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Acupuncture's Brain Activity Noted

By: Sam Gaines, Staff Writer

One of the main stumbling blocks to greater acceptance for acupuncture in the West is the lack of understanding of how it works. This began to change with the publication of a seminal report by researchers at the Harvard Medical School.
 
The researchers used functional magnetic resonance imaging (fMRI) to investigate how acupuncture affects brain activity in normal subjects.

Thirteen healthy volunteers (ages 27 to 52 years) were involved in the study. They were seated in the MRI scanner and after relaxing had an acupuncture needle inserted in the LI 4 or Hegu point (located on the hand between the thumb and forefinger).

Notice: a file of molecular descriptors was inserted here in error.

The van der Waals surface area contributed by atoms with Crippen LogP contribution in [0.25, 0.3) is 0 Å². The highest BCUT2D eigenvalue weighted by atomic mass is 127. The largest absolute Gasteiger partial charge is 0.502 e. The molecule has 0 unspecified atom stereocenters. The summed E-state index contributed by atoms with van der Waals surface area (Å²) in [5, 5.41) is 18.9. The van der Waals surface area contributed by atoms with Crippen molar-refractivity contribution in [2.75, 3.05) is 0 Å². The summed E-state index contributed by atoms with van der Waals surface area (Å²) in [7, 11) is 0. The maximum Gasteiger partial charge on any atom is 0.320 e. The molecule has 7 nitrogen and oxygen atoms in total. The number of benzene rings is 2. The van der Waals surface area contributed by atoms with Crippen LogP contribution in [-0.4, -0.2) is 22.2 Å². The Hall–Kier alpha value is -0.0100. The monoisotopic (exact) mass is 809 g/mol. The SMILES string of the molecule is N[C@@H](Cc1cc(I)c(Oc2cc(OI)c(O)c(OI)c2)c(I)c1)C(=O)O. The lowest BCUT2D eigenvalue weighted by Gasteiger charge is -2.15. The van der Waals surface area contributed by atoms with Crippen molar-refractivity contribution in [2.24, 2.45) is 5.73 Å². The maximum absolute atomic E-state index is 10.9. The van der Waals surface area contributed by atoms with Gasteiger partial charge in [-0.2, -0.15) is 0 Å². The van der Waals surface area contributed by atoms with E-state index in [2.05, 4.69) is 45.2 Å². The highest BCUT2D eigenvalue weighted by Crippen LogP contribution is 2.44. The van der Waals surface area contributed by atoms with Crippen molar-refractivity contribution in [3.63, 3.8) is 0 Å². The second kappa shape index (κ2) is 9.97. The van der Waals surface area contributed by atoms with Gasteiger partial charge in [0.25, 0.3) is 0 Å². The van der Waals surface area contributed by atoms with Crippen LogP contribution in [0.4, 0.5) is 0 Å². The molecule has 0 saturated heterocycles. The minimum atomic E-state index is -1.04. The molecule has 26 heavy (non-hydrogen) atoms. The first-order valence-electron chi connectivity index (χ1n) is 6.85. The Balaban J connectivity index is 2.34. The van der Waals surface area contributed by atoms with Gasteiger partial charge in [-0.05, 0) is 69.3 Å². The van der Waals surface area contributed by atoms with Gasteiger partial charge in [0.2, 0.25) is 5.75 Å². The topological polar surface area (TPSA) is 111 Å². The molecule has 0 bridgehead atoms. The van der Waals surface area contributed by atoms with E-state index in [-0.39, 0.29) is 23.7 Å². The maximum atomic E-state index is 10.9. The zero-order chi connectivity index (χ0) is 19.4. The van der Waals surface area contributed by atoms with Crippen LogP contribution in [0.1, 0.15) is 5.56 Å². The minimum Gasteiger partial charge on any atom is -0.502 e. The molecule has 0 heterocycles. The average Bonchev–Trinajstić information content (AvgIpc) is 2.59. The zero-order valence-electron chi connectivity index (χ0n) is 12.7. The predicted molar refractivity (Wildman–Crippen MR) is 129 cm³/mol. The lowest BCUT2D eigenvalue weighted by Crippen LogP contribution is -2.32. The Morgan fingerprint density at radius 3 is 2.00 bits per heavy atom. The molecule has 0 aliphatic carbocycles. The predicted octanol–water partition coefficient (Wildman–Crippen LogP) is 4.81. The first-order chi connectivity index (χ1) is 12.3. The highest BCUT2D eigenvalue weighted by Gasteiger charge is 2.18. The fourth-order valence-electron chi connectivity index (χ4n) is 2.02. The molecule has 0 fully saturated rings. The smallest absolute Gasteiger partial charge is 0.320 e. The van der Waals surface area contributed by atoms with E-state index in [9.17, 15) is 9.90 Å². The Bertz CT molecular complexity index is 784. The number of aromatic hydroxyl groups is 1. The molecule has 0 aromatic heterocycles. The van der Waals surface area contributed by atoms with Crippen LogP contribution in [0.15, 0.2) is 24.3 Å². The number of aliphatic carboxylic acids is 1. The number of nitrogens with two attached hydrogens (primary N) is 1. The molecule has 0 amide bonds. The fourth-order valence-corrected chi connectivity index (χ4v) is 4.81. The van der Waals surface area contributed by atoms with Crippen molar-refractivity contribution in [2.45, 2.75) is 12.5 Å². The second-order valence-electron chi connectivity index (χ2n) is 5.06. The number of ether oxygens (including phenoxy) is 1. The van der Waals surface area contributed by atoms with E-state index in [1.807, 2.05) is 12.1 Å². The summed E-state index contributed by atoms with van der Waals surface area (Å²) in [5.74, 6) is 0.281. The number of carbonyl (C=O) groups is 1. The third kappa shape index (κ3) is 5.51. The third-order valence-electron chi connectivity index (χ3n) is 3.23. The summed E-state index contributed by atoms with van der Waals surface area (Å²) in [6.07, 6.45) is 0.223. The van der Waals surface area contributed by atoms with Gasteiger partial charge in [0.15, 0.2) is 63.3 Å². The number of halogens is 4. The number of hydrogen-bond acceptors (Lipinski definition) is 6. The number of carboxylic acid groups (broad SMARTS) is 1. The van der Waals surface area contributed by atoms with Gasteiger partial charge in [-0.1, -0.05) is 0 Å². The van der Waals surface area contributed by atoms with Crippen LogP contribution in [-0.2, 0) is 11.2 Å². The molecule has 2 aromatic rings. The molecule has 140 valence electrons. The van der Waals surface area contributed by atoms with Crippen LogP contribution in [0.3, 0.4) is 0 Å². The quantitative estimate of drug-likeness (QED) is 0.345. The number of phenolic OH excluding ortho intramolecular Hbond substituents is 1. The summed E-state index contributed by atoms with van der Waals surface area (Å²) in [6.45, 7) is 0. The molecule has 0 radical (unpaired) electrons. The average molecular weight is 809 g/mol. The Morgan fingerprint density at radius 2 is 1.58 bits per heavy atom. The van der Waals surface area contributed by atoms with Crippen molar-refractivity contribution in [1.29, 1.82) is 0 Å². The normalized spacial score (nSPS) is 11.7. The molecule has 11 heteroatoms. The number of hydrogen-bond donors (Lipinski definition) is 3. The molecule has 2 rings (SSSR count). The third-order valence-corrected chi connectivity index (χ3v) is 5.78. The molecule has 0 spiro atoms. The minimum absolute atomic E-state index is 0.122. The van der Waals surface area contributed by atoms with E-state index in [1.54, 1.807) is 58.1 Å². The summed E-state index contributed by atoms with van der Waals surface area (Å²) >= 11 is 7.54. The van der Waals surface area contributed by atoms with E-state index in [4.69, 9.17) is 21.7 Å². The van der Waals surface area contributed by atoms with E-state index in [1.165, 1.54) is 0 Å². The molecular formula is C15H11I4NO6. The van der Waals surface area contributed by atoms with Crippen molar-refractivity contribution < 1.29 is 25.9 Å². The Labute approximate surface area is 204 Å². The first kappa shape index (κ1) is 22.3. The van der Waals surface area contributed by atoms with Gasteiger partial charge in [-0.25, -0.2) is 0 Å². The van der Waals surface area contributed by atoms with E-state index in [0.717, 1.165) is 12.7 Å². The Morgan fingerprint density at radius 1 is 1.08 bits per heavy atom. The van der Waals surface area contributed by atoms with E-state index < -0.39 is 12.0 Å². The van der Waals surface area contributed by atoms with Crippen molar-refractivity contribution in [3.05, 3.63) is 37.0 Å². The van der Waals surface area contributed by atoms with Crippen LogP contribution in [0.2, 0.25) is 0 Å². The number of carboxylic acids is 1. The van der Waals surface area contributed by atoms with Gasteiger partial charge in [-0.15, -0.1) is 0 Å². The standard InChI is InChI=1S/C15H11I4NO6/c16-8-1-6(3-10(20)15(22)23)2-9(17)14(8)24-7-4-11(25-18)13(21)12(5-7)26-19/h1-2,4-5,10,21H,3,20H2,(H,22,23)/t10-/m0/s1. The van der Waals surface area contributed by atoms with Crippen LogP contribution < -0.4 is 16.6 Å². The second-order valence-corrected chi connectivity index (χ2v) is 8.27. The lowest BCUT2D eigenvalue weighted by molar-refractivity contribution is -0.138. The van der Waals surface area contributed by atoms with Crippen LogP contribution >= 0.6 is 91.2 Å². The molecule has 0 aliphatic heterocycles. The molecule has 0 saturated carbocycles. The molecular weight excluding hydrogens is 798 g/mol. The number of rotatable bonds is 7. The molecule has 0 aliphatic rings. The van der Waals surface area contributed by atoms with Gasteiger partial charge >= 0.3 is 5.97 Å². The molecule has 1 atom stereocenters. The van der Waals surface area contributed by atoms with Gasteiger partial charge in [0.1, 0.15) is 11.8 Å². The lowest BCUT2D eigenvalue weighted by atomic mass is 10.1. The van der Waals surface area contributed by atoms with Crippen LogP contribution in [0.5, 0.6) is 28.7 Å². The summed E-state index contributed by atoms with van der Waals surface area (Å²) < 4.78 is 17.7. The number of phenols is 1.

Needle manipulation caused a pronounced calming of activity in the deep structures of the brain (e.g., amygdala, hippocampus, hypothalamus, etc.), accompanied by increased signal intensity in a key sensory region of the brain’s cortex. Researchers concluded, “Modulation of this neuronal network could constitute the initiating steps by which acupuncture regulates multiple physiological systems and achieves diverse therapeutic effect.”

Source: Human Brain Mapping, 2000

Robin Hays is a licensed acupuncturist in Milpitas, CA

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